A bankruptcy attorney must determine at the outset of the consultation what chapter would best suit the situation of the client. Essentially, there are only two chapters available to individual debtors. That would be a Chapter 7 bankruptcy proceeding in which the debtor is seeking a fresh start and does not own substantial assets that would be lost in a Chapter 7 bankruptcy proceeding. The other option would be a Chapter 13 bankruptcy in which a debtor desires to remain in control of their assets, prevent the Bankruptcy Court from seizing their assets, and reorganize their debt over a period of time based chiefly on the ability of the debtor to pay rather than the amount actually owed to the creditor. A Chapter 13 Bankruptcy Plan, once submitted to the Bankruptcy Court and approved, is a permanent agreement between the debtor and the debtors creditors.
Married people in bankruptcy are treated the same way that married people are treated by the Internal Revenue Service. That it is to say, married couples are allowed to file a single petition with the United States Bankruptcy Court and proceed through the process as if they were one person. Obviously, a thorough examination of the married couple must be made by the bankruptcy attorney to insure that a joint bankruptcy filing is proper. There may be situations where only one of the married parties is in debt and in that case that individual is permitted to file a bankruptcy proceeding on their own. Because bankruptcies are reported by social security number, the credit rating of the other married party is unaffected by their spouses bankruptcy filing.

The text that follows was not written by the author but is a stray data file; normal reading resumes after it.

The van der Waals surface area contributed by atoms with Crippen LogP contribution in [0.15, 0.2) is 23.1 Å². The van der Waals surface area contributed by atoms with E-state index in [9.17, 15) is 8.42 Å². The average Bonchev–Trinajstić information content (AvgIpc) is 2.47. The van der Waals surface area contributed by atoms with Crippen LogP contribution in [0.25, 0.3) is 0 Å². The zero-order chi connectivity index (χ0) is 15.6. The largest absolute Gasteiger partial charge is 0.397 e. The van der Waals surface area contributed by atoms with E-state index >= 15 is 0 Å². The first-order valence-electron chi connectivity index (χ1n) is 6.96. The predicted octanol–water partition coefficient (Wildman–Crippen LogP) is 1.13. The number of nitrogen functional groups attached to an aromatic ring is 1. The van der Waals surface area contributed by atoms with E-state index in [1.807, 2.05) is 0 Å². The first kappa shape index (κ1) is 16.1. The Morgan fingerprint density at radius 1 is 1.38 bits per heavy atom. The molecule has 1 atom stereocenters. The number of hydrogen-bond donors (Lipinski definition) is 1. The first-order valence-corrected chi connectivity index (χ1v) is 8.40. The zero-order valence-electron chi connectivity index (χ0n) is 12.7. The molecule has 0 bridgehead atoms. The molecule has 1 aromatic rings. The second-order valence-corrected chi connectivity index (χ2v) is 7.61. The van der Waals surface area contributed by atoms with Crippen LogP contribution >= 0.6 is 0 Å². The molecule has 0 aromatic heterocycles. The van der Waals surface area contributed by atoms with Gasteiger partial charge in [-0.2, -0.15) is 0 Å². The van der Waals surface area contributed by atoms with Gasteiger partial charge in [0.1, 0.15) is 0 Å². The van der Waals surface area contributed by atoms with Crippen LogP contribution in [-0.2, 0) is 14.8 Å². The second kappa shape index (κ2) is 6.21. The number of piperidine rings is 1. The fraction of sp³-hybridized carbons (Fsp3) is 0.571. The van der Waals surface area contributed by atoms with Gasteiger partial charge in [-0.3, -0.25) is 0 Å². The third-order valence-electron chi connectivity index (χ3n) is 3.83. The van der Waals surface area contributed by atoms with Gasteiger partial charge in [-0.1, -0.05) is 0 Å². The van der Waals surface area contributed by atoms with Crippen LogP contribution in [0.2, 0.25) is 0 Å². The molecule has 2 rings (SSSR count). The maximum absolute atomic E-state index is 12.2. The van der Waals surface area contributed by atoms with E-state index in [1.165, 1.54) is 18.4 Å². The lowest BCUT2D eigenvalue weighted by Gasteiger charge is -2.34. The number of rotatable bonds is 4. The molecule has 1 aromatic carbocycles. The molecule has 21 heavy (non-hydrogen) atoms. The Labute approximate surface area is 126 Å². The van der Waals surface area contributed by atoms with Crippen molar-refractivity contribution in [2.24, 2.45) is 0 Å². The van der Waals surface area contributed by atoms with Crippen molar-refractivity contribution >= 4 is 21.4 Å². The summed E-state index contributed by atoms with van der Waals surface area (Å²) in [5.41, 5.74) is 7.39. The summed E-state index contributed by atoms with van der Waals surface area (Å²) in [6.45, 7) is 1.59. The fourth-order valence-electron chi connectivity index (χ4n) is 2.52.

Although most people believe that a bankruptcy is reported on their credit rating for seven years, the fact is that bankruptcy is reported for ten years on an individuals credit report and that has been so for the past 35 years. However, the impact of bankruptcy on ones credit rating has diminished steadily over the past 25 years. Debtors who filed bankruptcy proceedings in the 1980s were generally prevented from obtaining credit for the full ten years.